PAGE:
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|Title:||Channels and Institutions of Informal Land Delivery in the Urbanizing Fringes of Benin City|
|Authors:||Agheyisi, E. J.|
|Publisher:||Sokoto Journal of the Social Sciences|
|Series/Report no.:||Vol. 2: No. 1;73 – 88|
|Abstract:||The informal channels of land delivery have dominated the land market in Benin metropolis and the actors appear to operate unfettered. Why these channels of land delivery have succeeded while state sanctioned channel seems to be failing in Benin City has not be documented and well understood. The study aims to investigate the major channels of land delivery for residential use in the Benin metropolis and to improve understanding of contemporary informal land market and the institutions that regulate it. Informal channels of land delivery operate according to a variety of social rules collectively referred to as institutions that enable land transactions to occur and regulate relations among actors in the land delivery system. To understand this fully, semi-structured questionnaire was administered to 200 randomly selected resident plot holders in four communities in Benin metropolis. The study revealed that the primary channels through which land for residential development has been made available, especially to the middle and lower income households are sales of privately - held land, informal land subdivision and sales of subdivided plots by land–buying co-operatives, informal subdivision and sales of customary land and sharing of customary land to members of the community. Access to land through these channels varies according to the social institutions that governed the land transaction. In addition to these, squatting and state sanctioned channel were found to contribute insignificant amount of land for residential development in the study area. The success of informal land delivery systems in supplying a high percentage of land for residential development can be attributed to their practical attributes and social legitimacy. Wide understanding and acceptance of the social rules and institutions that govern land transactions and relations among actors in the system serve to secure wider compliance than is common for formal land regulation. The paper concludes that state guidance and intervention in informal channels and institutions of land delivery are indispensable in order to check the inherent weaknesses in the system|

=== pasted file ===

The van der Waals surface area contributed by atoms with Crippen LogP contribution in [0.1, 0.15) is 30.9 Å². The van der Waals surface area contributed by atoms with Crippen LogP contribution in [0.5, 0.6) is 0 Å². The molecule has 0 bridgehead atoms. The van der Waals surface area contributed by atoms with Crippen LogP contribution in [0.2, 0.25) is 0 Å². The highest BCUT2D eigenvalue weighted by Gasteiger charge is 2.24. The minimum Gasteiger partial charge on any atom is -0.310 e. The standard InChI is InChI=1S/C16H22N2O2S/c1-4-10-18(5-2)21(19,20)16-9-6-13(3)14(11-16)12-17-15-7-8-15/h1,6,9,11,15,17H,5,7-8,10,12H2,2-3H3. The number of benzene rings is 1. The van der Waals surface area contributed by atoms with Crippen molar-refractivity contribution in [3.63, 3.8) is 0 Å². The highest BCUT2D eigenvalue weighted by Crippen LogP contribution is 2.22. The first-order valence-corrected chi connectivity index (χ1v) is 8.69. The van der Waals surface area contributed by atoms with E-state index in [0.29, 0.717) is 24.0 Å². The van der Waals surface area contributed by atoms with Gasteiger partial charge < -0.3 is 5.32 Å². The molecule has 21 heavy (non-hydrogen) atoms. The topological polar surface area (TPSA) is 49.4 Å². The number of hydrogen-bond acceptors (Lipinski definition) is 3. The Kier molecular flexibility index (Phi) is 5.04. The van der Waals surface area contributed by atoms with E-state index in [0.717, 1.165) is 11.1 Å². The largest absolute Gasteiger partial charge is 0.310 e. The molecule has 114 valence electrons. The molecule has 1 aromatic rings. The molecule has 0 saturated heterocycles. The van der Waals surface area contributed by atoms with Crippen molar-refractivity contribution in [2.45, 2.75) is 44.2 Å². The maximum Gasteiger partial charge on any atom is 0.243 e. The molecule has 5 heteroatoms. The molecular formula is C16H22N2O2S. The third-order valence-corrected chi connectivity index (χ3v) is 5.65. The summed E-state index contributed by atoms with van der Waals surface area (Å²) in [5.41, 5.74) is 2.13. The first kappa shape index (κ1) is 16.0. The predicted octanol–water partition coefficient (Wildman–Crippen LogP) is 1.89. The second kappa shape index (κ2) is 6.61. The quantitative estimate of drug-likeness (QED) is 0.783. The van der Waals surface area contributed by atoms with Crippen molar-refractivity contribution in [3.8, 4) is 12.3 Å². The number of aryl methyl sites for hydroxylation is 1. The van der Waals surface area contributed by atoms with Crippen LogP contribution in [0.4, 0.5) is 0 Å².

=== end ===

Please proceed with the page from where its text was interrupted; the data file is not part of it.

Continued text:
|Appears in Collections:||Abstracts|
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